My 3Rs for 2016 — Resolution, Writing, Revolutionize

It’s the start of a new year, a time for resolutions and so a confluence of that and 2 other things over the last few days triggered me thinking of 3Rs for 2016. The second R was on TV, and the third was on the Radio.

The dictionary definition of Resolution is, firstly, a firm decision to do or not to do something and secondly, the quality of being determined or resolute. It’s my firm and determined belief that Alvin Tofler’s quote, that I’ve used in several presentations and posts recently, is spot on for suggesting that the illiterate of the 21st century will not be those who cannot read and write, but those who cannot learn, unlearn, and relearn. So I’m resolving to make learning and relearning the cornerstone of my approach to 2016.

As well as considering totally new things to learn in 2016 to spark some creativity, I wan’t to reinforce, relearn and improve skills I already have. A key one is to be a better writer, and supporting that is one ambition for 2016 — to publish or collaborate on one (or more) books. Actually I regret not having done this already and have two partially written attempts, and several ideas on the “unfinished business” pile. I’m envious of friends and associates with the kudos that comes with book titles against their name — some have been published by the likes of John Wiley and others have taken the self publishing route. I realise there are big differences in quality and approach here, but getting something out there is my goal. So with writing in mind, I was flicking around the TV channels over coffee yesterday morning I saw 5 minutes from a West Wing episode in series 2 where Toby Ziegler is talking to a Policewoman called Sachs outside some sort of world trade conference, in front of some demonstrators. By the way, I’m a huge West Wing fan — I have all 7 series on DVD boxed sets. The quality of the writing means they can be revisited often. Picking out just Toby’s words in the exchange he says:

“You want the benefits of free trade? Food is cheaper. Food is cheaper, clothes are cheaper, steel is cheaper, cars are cheaper, phone service is cheaper. You feel me building a rhythm here? That’s ’cause I’m a speechwriter and I know how to make a point. It lowers prices, it raises income. You see what I did with “lowers” and “raises” there? It’s called the science of listener attention. We did repetition, we did floating opposites and now you end with the one that’s not like the others. Ready? Free trade stops wars. And that’s it. Free trade stops wars! And we figure out a way to fix the rest! One world, one peace. I’m sure I’ve seen that on a sign somewhere.”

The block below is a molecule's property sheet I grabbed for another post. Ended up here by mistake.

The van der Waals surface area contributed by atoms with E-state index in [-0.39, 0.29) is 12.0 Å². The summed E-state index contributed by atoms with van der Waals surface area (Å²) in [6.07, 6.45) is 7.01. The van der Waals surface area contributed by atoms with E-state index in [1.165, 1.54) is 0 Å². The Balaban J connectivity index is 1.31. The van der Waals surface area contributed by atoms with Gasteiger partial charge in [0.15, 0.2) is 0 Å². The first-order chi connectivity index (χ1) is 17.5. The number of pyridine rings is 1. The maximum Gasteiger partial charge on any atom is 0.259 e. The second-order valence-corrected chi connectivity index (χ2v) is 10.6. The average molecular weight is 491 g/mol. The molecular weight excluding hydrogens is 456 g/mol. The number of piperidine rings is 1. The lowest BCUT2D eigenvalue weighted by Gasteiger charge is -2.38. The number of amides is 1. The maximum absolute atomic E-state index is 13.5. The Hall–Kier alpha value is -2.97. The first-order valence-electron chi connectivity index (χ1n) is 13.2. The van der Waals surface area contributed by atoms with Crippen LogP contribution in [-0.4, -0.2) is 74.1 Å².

If you Google “the science of listener attention” like I did, you’ll find a lot of references to this very dialogue (and no easy references to the science, which is a shame). But encapsulated in those words are some important techniques to help with the rhythm and cadence of a speech or a presentation. In fact, picking out another West Wing quote, this time from President Bartlett:

“Words. Words when spoken out loud for the sake of performance are music. They have rhythm and pitch and timbre and volume. These are the properties of music, and music has the ability to find us and move us and lift us up in ways that literal meaning can’t.”

So with Aaron Sorkin’s fine words I’m inspired to find out more about the science and techniques of listener attention and speech writing, and I’ll resolve to become a better writer and presenter this year.

The third thing is aspiring to be revolutionary. Earlier in the week I was listening to a snippet (in the car) of Front Row on Radio 4 — an interview with Andrea Wulf talking about her Costa Award winning autobiography called “The Invention of Nature: The Adventures of Alexander Von Humboldt, the Lost Hero of Science”.

Humboldt who? Well, the programme says that:

“more places, animals and plants have been named after him than anybody in history, that Charles Darwin wouldn’t have written The Origin of Species without him, and that at one time only Napoleon could claim greater global fame!”
The Invention of Nature — Andrea Wulf

He was a Prussian geographer, naturalist, explorer, and influential proponent of romantic philosophy. He was well ahead of his time. He came up with the idea that Nature was a web of life, earth as a living organism with all plants and creatures connected. Wulf describes him as the forgotten father of environmentalism — he predicted Human induced climate change back in 1800! He made connections and saw patterns that others didn’t. The state of Nevada was almost called Humboldt! He invented isotherms, a truly innovative way of visualising data that is the basis for meteorology. He was a Polymath, a political radical, a campaigner against slavery — he’s well worth an investment of your time. So being reminded of him I’m resolved to try and make connections, visualise things, and think differently in 2016 and to move the needle in more radical and fundamental ways.

Those are my 3Rs — and since The Force Awakens has been heavily influencing news and entertainment over the last month I’m reminded that Yoda’s philosophy was the embodiment of resolution with his “do or do not”.

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